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Tuesday 16th October 2018


Are you involved in any new innovations, product developments or pioneering research? If the answer is yes then we want to hear about it. In the fast-paced working garment industry we pride ourselves on providing our members with the latest information to keep their business ahead of the game. To participate in a feature download our features list here or email us at media@director-e.com

Women at work
Feature: 3/5/2002

Both Austin Reed and Moss Bros have reported that recent sales have been boosted by a noticeable trend back to formal and business suite (director-e News, Monday 15 April).

And many large companies in Europe and the US have had second thoughts about 'dress down' Fridays in their offices.

Corporate clothing suppliers such as Simon Jersey have also become aware of the trend, reflected in increasing demand for a more formal approach to office uniforms for both men and women.

In most western nations, choosing suitable clothes for the office is not really a problem, although many women would argue that it is far easier for a man - who can simply wear the same suit, day in, day out.

But for Japanese women, the problem is more serious, as a recent newspaper article in that country highlighted. It provides a far more personal insight into business dress codes and suggests that there might be opportunities for enterprising corporate clothing suppliers to exploit.

Formal work wear like this from Simon Jersey, is still a rarity for Japanese women.
Formal work wear like this from Simon Jersey, is still a rarity for Japanese women.

Showcase clothing

For working women in Japan, business wear is often an important tool to showcase their position and capability. However, unlike men, who have a 'uniform' of suit, shirt and tie, women's business clothes lack a standardised style. This can lead to embarrassment when inappropriate choices are made, says the article.

A woman's choice of business wear usually reflects her sense of style and her consciousness of her work. Recently, the Japanese phrase 'shobu-fuku', literally meaning 'showdown attire', has become a buzzword among working women.

Foreign Minister Yoriko Kawaguchi wears red suits and jackets on important occasions, like a meeting with her Russian counterpart just after her appointment, and the announcement of important personnel affairs.

Referring to such special occasions, the Minister remarked: "Red clothes are my shobu-fuku" - a sentiment with which many Japanese women empathise.

Thirty-something Rei Hashimoto, who works for a trading company, said she wears suits in her favourite colours when she wants to cheer herself up. "A suit is the best choice when I want the respect of clients", she said.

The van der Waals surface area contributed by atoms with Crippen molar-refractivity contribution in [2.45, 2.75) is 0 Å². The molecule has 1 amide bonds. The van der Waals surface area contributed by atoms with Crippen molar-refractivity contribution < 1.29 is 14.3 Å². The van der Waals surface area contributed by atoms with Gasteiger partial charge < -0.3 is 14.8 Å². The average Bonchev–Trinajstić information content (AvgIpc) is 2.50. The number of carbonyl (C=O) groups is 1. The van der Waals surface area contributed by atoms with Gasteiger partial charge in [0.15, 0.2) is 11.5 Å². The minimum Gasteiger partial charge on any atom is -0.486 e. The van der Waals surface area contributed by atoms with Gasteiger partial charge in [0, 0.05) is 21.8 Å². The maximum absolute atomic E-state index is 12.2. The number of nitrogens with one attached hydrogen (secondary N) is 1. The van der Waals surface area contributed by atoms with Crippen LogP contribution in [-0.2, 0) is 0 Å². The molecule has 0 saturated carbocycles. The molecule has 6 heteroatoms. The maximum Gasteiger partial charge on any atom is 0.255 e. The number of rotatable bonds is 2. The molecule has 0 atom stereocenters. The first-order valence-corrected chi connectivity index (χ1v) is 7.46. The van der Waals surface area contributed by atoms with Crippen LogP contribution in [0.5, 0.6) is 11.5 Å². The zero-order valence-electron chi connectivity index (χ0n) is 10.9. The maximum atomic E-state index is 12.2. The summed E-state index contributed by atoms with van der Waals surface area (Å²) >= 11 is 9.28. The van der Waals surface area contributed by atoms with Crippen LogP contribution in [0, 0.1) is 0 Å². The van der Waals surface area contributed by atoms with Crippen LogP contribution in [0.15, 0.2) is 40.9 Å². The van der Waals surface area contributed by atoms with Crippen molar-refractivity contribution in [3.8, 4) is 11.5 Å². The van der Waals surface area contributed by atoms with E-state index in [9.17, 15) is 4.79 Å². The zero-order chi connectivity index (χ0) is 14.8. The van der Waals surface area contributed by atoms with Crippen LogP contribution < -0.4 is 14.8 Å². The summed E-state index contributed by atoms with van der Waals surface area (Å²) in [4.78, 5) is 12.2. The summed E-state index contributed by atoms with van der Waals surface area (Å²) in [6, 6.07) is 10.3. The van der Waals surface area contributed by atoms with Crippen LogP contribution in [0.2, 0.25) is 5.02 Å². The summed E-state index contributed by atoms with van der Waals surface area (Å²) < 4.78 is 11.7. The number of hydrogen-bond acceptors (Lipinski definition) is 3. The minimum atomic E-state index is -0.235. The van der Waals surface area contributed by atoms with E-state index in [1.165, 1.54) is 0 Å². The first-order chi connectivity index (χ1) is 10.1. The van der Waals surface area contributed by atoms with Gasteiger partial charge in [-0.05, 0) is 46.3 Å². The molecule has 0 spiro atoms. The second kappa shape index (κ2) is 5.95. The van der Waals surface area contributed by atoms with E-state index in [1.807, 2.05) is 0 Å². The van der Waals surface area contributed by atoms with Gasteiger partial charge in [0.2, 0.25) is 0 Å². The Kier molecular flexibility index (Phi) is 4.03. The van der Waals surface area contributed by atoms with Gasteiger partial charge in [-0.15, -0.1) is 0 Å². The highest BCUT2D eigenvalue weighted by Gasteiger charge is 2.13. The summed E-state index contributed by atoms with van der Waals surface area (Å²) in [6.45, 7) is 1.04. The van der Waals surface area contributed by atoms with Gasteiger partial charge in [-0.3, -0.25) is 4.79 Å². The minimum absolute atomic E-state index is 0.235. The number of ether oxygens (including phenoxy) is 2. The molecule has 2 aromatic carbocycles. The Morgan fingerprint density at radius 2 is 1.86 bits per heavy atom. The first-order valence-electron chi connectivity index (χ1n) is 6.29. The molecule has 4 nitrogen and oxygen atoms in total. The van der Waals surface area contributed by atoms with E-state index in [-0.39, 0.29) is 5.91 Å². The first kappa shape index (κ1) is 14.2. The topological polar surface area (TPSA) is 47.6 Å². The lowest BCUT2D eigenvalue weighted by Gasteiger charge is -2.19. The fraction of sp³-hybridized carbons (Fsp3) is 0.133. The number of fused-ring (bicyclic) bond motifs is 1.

Properly dressed

Yoko Aoki, working in the public relations division of a food manufacturer, said she always wears suits in the workplace, so that she can feel properly dressed for sudden visits by clients and news reporters. "Clothes are one way to express myself. And clothes have a big effect on other people", she said.

However, the choice of workplace clothing depends on the individual. In following fashion trends, some people show up to the office in surprising clothes.

A 39-year-old woman working in a publishing company said she was recently astonished when a younger colleague came into work wearing a shirt with a wide neckline. "I felt she had worn the shirt to attract her male colleagues rather than to encourage herself to work", she said.

And a 40-year-old woman working at a hotel agreed. "Some colleagues work in fishnets and body-conscious dresses", she said. "I'm fed up with them, because we are here to work".

A 29-year-old woman working in a department store said: "When a younger colleague wearing hip-hugger jeans stooped down, you could see the top of her buttocks. I could not find the words to describe my surprise".

Dress codes

Because of such extreme cases, some companies have now begun to establish dress codes. UFJ Bank has set a rule that tellers must wear the company uniform or a suit. The rules also state that employees' clothes "must make clients feel a sense of cleanliness and trustworthiness".

Casual clothes, such as jeans, are unacceptable. And a department store in Tokyo obliges both male and female clerks to wear jackets.

On the other hand, career women in their 30s and older complain they cannot find appropriate 'shobu-fuku'.

A 42-year-old woman working for a home appliance maker complained: "Most 'working women' who appear in fashion magazines are younger. When a woman gets older, the only choices are clothes in overly vivid colours, like those worn by female politicians".

Yoko Kawai, 35, who works for a web site management company, also expressed dissatisfaction with business wear. "I want clothes with inside pockets, and wider choices in size", she said.

Business wear brands

Business wear brands reflecting those needs are increasing, though the pace is slow. Recently, apparel maker Gunze Ltd. and the Japan Association for Home Economist In Business, and Consumer Affairs Professionals in Business, jointly planned and developed a brand of women's wear called the 'HEIB Collection'.

The brand meets many Japanese women's demands for more practical work wear, including the use of wrinkle-resistant fabrics and more pockets.

Another brand, 'Natural Beauty Style', launched this season by Sanei International Co., is also aimed at working women in their 30s and older. Featuring silk and stretchy fabrics, the line is said to have been designed to suit changes in women's bodies as they age.

A spokeswoman for Natural Beauty Style said: "Many women are looking for clothes that are not too extravagant, but not too casual, either".
Author: John Gibbon
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